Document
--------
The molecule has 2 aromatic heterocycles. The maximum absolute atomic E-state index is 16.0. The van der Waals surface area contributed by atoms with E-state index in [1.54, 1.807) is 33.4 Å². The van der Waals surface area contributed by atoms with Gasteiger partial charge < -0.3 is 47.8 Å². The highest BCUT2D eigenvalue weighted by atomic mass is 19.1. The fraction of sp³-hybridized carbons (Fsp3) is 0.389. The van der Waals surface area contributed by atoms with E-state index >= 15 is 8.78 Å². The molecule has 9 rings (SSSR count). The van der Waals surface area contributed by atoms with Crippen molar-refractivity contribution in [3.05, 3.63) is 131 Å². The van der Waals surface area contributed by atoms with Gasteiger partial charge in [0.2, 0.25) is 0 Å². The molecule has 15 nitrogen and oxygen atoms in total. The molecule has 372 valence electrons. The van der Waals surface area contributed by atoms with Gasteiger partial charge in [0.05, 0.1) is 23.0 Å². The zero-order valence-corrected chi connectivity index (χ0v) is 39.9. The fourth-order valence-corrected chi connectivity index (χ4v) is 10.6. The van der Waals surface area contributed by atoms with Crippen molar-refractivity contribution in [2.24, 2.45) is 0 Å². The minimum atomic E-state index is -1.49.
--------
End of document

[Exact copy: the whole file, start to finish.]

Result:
The molecule has 2 aromatic heterocycles. The maximum absolute atomic E-state index is 16.0. The van der Waals surface area contributed by atoms with E-state index in [1.54, 1.807) is 33.4 Å². The van der Waals surface area contributed by atoms with Gasteiger partial charge < -0.3 is 47.8 Å². The highest BCUT2D eigenvalue weighted by atomic mass is 19.1. The fraction of sp³-hybridized carbons (Fsp3) is 0.389. The van der Waals surface area contributed by atoms with E-state index >= 15 is 8.78 Å². The molecule has 9 rings (SSSR count). The van der Waals surface area contributed by atoms with Crippen molar-refractivity contribution in [3.05, 3.63) is 131 Å². The van der Waals surface area contributed by atoms with Gasteiger partial charge in [0.2, 0.25) is 0 Å². The molecule has 15 nitrogen and oxygen atoms in total. The molecule has 372 valence electrons. The van der Waals surface area contributed by atoms with Gasteiger partial charge in [0.05, 0.1) is 23.0 Å². The zero-order valence-corrected chi connectivity index (χ0v) is 39.9. The fourth-order valence-corrected chi connectivity index (χ4v) is 10.6. The van der Waals surface area contributed by atoms with Crippen molar-refractivity contribution in [2.24, 2.45) is 0 Å². The minimum atomic E-state index is -1.49.